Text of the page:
– the universal enveloping algebra.

WARNING: further I shall not mention the “local” word, in the realm of spaces with dilations everything is local.

We may pass to the following larger frame of spaces with dilations, dilatation structures or emergent algebras:

– locally compact groups with dilations instead of Lie groups

– locally compact conical groups instead of vector spaces

– linearity in the sense of dilation structures instead of usual linearity.

Conjecture:  For any locally compact group with dilations G there is a locally compact conical group N and an injective morphism \rho: G \rightarrow GL(N) such that for every x \in N the map g \in G \mapsto \rho(g)x is differentiable.

In this frame:

– we don’t have the corresponding Lie bracket and BCH formula, see the related problem of the noncommutative BCH formula,

– what nilpotent means is no longer clear (or needed?)

– we don’t have a clear tensor product, therefore we don’t have a correspondent of the universal enveloping algebra.

Nevertheless I think the conjecture is true and actually much easier to prove than Ado’s theorem, because of the weakening of the conclusion.

Is there a positional numeral system for Carnot groups?

I advertise here a question I posed on mathoverflow, then I shall give a motivation for this question.

In the following is a reproduction of  the question (thanks for all useful comments, read them at mathoverflow) (slight modification of the title of the question here)

What is the computational complexity of multiplication in a Carnot group? 

Background:  A Carnot group is a real nilpotent Lie group N whose Lie algebra Lie(N) admits a direct sum decomposition

Lie(N) = V_{1}+ ... + V_{m}

such that if i+j \leq m then  [V_{i}, V_{j}] \subset V_{i+j},   otherwise [V_{i}, V_{j}] = 0.

Moreover, it is required that V_{1} generates the whole Lie algebra Lie(N).

Detailed question: What is the computational complexity of multiplication  in N, as a function of m, dim V_{1}, … , dim V_{m}?

More background: 

1. “Computational complexity” means giving an estimate for the running time of an algorithm for performing the multiplication operation.I am looking for nontrivial estimates, better than, for example, the one coming from matrix multiplication.Exponentiation and logarithms are not taken into account (one variant of thinking is to use BCH formula for multiplication, with a finite number of terms due to nilpotency, other variant would be to use the remark from example 2.4 below and think about multiplication as matrix multiplication).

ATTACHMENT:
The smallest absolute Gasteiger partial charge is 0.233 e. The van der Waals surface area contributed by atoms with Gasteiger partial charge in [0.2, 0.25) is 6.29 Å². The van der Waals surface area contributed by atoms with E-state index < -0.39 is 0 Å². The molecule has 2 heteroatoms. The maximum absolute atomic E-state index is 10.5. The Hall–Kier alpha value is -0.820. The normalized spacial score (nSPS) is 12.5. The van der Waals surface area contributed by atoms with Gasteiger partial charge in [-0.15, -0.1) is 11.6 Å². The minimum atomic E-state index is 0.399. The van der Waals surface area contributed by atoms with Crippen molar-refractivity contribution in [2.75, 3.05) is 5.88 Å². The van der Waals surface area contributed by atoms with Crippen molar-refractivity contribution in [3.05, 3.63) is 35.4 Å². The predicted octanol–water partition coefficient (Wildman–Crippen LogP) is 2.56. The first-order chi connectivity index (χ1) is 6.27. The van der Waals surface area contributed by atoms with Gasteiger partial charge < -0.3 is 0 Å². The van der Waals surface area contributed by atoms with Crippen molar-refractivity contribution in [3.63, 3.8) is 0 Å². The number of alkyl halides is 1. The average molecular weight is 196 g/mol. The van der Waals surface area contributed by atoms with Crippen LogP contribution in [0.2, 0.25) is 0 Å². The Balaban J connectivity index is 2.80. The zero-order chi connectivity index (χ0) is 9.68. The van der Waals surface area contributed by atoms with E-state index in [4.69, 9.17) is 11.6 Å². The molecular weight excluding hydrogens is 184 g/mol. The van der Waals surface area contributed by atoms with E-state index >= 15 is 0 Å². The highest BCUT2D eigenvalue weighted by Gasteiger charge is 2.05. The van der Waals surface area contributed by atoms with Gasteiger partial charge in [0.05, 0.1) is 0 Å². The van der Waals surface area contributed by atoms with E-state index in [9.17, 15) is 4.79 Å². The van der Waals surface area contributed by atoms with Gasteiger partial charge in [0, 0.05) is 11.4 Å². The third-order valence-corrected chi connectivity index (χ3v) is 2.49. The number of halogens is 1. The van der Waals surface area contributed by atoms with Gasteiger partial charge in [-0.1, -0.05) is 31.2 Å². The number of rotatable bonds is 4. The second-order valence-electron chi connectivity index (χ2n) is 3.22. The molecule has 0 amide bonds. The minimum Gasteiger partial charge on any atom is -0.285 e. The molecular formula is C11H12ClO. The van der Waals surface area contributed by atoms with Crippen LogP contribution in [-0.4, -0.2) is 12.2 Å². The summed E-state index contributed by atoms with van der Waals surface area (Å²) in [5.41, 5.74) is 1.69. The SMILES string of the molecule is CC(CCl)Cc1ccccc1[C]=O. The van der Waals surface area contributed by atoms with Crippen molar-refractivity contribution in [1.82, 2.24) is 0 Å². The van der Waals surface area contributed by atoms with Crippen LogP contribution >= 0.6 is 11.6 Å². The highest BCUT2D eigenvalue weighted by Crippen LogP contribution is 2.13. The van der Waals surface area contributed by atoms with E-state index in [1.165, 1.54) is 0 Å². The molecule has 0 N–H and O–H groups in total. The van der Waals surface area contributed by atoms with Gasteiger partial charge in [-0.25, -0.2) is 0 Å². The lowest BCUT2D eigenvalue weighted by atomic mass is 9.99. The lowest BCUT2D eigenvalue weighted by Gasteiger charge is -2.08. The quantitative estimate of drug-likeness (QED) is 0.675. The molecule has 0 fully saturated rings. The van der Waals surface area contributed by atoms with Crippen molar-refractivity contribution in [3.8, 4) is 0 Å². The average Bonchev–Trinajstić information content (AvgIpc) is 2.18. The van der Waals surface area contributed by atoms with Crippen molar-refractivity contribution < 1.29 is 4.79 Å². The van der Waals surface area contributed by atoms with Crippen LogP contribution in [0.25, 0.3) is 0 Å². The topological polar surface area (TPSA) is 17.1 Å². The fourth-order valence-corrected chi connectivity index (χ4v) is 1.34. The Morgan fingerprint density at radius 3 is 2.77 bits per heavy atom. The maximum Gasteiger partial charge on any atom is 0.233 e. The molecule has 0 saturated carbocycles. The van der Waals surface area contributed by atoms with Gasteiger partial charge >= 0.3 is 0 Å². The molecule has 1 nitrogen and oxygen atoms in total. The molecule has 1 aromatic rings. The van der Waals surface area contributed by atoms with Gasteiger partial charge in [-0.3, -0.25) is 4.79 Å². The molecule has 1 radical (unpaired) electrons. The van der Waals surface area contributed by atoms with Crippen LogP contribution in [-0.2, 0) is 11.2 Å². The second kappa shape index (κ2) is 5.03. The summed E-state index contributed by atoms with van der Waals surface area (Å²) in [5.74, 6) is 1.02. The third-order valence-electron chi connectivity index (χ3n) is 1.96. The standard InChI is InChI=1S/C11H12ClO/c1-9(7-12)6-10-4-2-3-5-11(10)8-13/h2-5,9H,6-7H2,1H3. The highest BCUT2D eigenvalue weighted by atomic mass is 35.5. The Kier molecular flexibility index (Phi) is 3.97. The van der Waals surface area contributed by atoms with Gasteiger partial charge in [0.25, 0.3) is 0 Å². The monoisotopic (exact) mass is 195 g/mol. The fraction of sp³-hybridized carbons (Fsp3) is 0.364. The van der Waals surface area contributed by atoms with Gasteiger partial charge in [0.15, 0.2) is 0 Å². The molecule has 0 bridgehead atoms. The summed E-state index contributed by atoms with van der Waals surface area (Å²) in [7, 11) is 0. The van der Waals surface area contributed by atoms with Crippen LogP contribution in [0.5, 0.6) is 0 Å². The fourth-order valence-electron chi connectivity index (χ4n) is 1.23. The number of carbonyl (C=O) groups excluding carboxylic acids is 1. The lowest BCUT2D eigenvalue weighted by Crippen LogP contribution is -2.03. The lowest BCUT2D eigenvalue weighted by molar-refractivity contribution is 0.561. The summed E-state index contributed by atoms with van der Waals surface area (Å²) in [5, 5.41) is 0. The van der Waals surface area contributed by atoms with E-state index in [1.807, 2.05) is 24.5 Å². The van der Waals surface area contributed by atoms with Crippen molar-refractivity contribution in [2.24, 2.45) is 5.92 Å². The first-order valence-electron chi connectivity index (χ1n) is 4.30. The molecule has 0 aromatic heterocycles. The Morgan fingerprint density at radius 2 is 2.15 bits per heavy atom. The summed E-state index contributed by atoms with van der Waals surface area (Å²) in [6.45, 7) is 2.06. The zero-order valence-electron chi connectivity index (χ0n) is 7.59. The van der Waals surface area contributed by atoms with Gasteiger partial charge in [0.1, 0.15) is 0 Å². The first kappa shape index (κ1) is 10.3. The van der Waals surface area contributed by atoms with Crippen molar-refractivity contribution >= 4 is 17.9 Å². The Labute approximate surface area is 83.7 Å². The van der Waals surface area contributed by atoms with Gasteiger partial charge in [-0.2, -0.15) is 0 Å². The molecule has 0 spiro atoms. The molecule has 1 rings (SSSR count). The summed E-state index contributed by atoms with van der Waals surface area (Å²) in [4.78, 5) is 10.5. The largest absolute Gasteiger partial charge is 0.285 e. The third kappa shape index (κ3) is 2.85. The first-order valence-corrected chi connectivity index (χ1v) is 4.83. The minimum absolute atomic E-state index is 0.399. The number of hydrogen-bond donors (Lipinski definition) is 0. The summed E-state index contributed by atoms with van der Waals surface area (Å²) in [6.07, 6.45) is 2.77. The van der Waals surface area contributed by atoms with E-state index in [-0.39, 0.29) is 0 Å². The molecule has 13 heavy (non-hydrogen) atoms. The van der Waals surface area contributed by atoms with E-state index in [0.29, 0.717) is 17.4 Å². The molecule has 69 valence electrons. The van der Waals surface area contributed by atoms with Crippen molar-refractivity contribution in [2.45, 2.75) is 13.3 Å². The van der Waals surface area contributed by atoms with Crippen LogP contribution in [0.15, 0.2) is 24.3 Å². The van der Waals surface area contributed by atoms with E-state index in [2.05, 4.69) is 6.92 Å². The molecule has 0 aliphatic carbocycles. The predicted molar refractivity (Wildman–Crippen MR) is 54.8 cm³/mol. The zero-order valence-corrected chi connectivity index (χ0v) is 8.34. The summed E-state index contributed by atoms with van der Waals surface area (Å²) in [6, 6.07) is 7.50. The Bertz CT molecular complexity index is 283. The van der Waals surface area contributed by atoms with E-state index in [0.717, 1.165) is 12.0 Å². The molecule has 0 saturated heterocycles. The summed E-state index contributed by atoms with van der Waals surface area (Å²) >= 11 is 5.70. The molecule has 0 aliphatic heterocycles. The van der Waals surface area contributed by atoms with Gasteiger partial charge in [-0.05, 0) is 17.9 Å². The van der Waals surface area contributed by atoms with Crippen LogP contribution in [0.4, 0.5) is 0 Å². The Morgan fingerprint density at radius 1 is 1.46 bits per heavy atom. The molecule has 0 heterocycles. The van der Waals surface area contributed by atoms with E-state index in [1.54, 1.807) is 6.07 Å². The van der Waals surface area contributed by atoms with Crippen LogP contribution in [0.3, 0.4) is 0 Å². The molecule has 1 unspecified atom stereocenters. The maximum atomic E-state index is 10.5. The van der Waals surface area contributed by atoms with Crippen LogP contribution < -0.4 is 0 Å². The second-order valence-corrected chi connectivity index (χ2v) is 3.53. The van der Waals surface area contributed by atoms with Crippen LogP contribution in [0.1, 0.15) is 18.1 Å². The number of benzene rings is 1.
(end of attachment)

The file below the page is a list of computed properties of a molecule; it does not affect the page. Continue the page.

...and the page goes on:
2. Examples of Carnot groups:

2.1. When m=1, this is a real vector space and the multiplication operation is just addition of vectors (thus the complexity of the  multiplication operation is the one of the addition of vectors, much less than the one of matrix multiplication).

2.2. When m=2, the simplest example is the Heisenberg group [see posts here about it] .

2.3. The group of invertible, n \times n  upper triangular matrices, has m = n-1 and dim V_{i} = n-i. Is there any better estimate than n^{3} in this case? (I think so, but cannot find a reference to an answer.) [In fact Henry Cohn answered to this:

“The exponent for multiplication of upper triangular matrices is the same as that for full matrix multiplication. Specifically, you can reduce n \times n matrix multiplication to the 3n \times 3n upper triangular case. (Use nine n \times n  blocks, with identity matrices on the diagonal and a zero matrix in the upper right corner.) So for that case the best exponent that’s known is 2.373, the same as for the general case.

The reduction is not a morphism. Suppose A  and B are any n \times n  matrices (not necessarily invertible), and define 3n \times 3n matrices A' and B' as follows. Both are the identity matrix, except for one n \times n block. Specifically, A' has A as the middle top n \times n block [i.e. the (1,2) block is A, the diagonal blocks are n \times n identity matrices, all other blocks are n \times n  O matrices], and B' has B as the middle right n \times n  block [i.e. the (2,1) block is B, the diagonal blocks are n \times n identity matrices, all other blocks are n \times n  O matrices]. Then A'B' has AB  as its upper right block [i.e. the (3,3) block]. These larger matrices are upper triangular, so if you can efficiently multiply upper triangular matrices, then you can efficiently multiply arbitrary matrices (of one third the size).”

2.4. Any Carnot group can be seen as a subgroup of the group from example 2.3.

2.5. Carnot groups appear as metric tangent spaces for sub-riemannian, manifolds. As such, they are a kind of noncommutative vector spaces, with the “trivial” exception when they are commutative, like in the case of riemannian manifolds, when the tangent space is like in example 2.1  (other “simple” example being the metric contact manifolds, with the tangent space like in 2.2).”

What is my motivation behind this question? Actually, I wrote about this in the post “Combinatorics versus geometric …“.